How acceptable would this be as the first sentence in a blog or article: "Girls are so devalued in parts of Canada that men routinely rape them in the belief that, by assaulting a virgin, they will be cured of HIV/AIDS"? There are so many things wrong with such a sentence it is hard to know where to start. Luckily, I don't think anyone has started an article with that sentence. However, the Canadian Globe and Mail did start an article with almost the same sentence, except it was about Kenya rather than Canada.
So, would it be acceptable for the above sentence to state that "girls are so devalued in some parts of Canada that men routinely rape them", and to go on to attribute some kind of belief or beliefs to the perpetrators that accompanies the commission of these assaults? I don't know the answer to the question but I'm guessing that if it appeared in a Kenyan newspaper, Canadians would raise some objection, if Canadians ever read Kenyan newspapers.
I don't think Kenyans would be any less horrified by figures for sexual assault and rape in Kenya than Canadians would be by those figures for Canada. As for gender inequalities, that's another story. Gender inequalities are profound at all levels of society in many countries, including Kenya. Many African countries have a long way to go, and I don't think most would deny that. But gender inequalities run deep and are unlikely to disappear in the course of a few years of setting out lines of demarcation between 'the good' and 'the bad' by concerned Canadians.
The NGO mentioned in the article may well be brilliant and their interventions may be fantastic. But what I find most disturbing is that Canadians could be arriving in Kenya believing the sort of sentence under discussion; or that donors or supporters for the organization believe such things. The matters the NGO proposes addressing are, unquestionably, horrific and urgent. I am neither doubting the good intentions of theequalityeffect.org, nor the work that they have done and intend to do. Perhaps the organization would even distance itself from the Globe and Mail article, in particular, the first sentence? Maybe neither the executive director, cited in the article, nor anyone else working for the organization has read the article.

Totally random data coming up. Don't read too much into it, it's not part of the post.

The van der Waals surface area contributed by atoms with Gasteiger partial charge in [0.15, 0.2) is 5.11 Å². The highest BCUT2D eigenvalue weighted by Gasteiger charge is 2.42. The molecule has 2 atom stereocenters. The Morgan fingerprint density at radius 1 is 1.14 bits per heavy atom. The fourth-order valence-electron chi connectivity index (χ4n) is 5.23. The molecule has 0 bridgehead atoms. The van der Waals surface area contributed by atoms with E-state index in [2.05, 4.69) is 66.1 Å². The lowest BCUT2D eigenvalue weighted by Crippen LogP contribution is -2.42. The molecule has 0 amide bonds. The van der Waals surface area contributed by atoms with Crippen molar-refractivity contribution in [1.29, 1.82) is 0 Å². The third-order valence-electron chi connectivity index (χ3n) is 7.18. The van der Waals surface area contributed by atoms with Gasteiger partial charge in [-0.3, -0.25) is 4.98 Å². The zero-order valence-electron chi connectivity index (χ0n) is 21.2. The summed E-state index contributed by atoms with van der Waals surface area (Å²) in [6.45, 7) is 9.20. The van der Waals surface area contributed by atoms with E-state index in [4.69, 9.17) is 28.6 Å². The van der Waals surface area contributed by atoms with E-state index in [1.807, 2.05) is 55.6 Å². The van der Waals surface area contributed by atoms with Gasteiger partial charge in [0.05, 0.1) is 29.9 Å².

The fact that such a sentence can be written by a journalist, probably read by at least one editor and apparently accepted by readers suggests that Kenyan men can be depicted as not quite human; people are dehumanized by being so depicted. Their behavior is depicted as being so wrong that almost any action that could be brought to bear might well be acceptable. Perhaps there is little danger that a reputable NGO will end up treating (or even depicting) people as in some way not quite human. But there is a danger that many Kenyans will strenuously object to the actions of those who find it acceptable to depict them in this way.